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As a frequent presenter, I’ve been wanting to add some more interaction to presentations for a long time. A couple of years ago, I used some .php code I found on the web and an early version of Xcelsius to display a ticker bar during the presentation that contained the subject lines of emails sent to a particular address. And after some frustration, I even managed to put together a simple voting-by-email service that was adapted by the BusinessObjects demo team and worked perfectly during a large internal kickoff.

The system worked, but it was cumbersome: it required server code that broke when my service provider upgraded my hosting service, not many people were equipped with the suitable phones, it was awkward to type out the addresses, and letting somebody else use it meant setting up a separate system.

For all these reasons, the prototype just sat on one of my ancient “to do” lists – until now. Exactly two weeks ago, I suddenly realized that the world had moved on, and that the arrival of Twitter had provided me with a perfect opportunity to revive the prototype.

Twitter provides a service that’s available everywhere, for free, on just about any device (even older phones, using SMS), and lots of people (at least in the Web 2.0 world) are already using it during presentations. And texting/accessing web pages is much easier than it used to be with a new generation of smarter, easier-to-use phones (e.g. there’s a great TweetDeck for the iPhone). So I set out to figure out how to link it to Xcelsius and put the result into a PowerPoint presentation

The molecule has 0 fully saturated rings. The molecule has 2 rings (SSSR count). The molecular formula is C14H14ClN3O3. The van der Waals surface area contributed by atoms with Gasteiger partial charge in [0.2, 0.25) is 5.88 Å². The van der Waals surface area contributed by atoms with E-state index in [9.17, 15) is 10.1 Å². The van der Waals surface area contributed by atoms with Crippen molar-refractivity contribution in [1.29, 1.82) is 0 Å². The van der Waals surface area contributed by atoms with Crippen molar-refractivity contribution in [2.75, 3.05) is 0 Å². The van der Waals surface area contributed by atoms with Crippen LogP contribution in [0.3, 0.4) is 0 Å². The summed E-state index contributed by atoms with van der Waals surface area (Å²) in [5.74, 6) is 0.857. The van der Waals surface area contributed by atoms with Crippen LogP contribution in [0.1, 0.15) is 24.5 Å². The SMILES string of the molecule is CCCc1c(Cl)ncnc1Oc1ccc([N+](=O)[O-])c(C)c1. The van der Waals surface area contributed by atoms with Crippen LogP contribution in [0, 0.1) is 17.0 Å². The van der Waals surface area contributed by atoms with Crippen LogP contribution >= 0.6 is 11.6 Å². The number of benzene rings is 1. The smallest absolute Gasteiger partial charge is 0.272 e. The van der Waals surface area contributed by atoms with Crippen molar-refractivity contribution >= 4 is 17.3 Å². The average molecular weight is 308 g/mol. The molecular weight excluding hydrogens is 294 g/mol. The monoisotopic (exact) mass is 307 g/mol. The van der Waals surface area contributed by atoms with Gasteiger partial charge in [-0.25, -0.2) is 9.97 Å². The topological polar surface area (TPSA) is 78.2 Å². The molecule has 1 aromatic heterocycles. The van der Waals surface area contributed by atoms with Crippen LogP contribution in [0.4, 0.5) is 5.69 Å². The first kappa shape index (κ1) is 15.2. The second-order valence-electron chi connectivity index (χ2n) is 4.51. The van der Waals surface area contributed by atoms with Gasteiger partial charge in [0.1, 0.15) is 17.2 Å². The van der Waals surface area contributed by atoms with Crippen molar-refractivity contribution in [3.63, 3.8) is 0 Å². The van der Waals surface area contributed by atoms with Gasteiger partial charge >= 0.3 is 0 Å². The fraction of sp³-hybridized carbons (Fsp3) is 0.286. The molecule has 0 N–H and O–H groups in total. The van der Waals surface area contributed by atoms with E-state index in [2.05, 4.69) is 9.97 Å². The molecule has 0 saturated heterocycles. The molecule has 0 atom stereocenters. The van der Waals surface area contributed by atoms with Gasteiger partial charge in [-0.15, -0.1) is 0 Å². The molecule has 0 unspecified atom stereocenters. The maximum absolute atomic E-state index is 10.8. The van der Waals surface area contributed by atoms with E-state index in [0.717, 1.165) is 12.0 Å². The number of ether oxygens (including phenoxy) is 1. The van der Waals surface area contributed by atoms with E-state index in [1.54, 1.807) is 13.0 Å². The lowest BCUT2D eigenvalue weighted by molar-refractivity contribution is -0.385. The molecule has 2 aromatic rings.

I looked at the search API, which turned out to be perfect for the job: it uses a simple URL call, no ID is required, and it returns a standard RSS/XML data set.

I used the Xcelsius Excel XML Map integration to grab the data, added a ticker bar and a few buttons, and hey presto!, I had a basic prototype in just a few minutes

I’ve dabbled in the past in some Flash scripting, but I’m completely out of my depth when it comes to the latest ActionScript 3.0 object-oriented code. Xcelsius made it easy for even somebody like me – a slightly geeky marketing guy – to build these tools without using anything more complicated than some Excel formulas.

I tried it out at a conference, and the feedback was very positive, so I shared it with some friends within SAP, added voting, and then decided to release it publicly on my web site dedicated to SAP and Web 2.0 technology: http://www.sapweb20.com/blog/powerpoint-twitter-tools

The prototypes are in “beta”, ready for testing. There are currently three tools — but I already have some others in mind.

     

  • PowerPoint Twitter ticker bar
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  • PowerPoint Twitter feedback slide
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  • PowerPoint Twitter voting

I hope to record and share a screencam of how to do this, and I’ll be releasing the “Xcelsius source code” .xlf files. In the meantime, please test out the prototypes, and I welcome any feedback. Follow me on twitter to get the latest news on the project: http://twitter.com/sapweb20

Here’s the link to download the tools and get detailed instructions on how to use them: http://sapweb20.com/blog/powerpoint-twitter-tools

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  1. Marilyn Pratt
    I can immediately see that this would be a help to me during a presentation I’m giving in Zurich next month.  Would love to hear if there will be others using this at TechEd. 🙂
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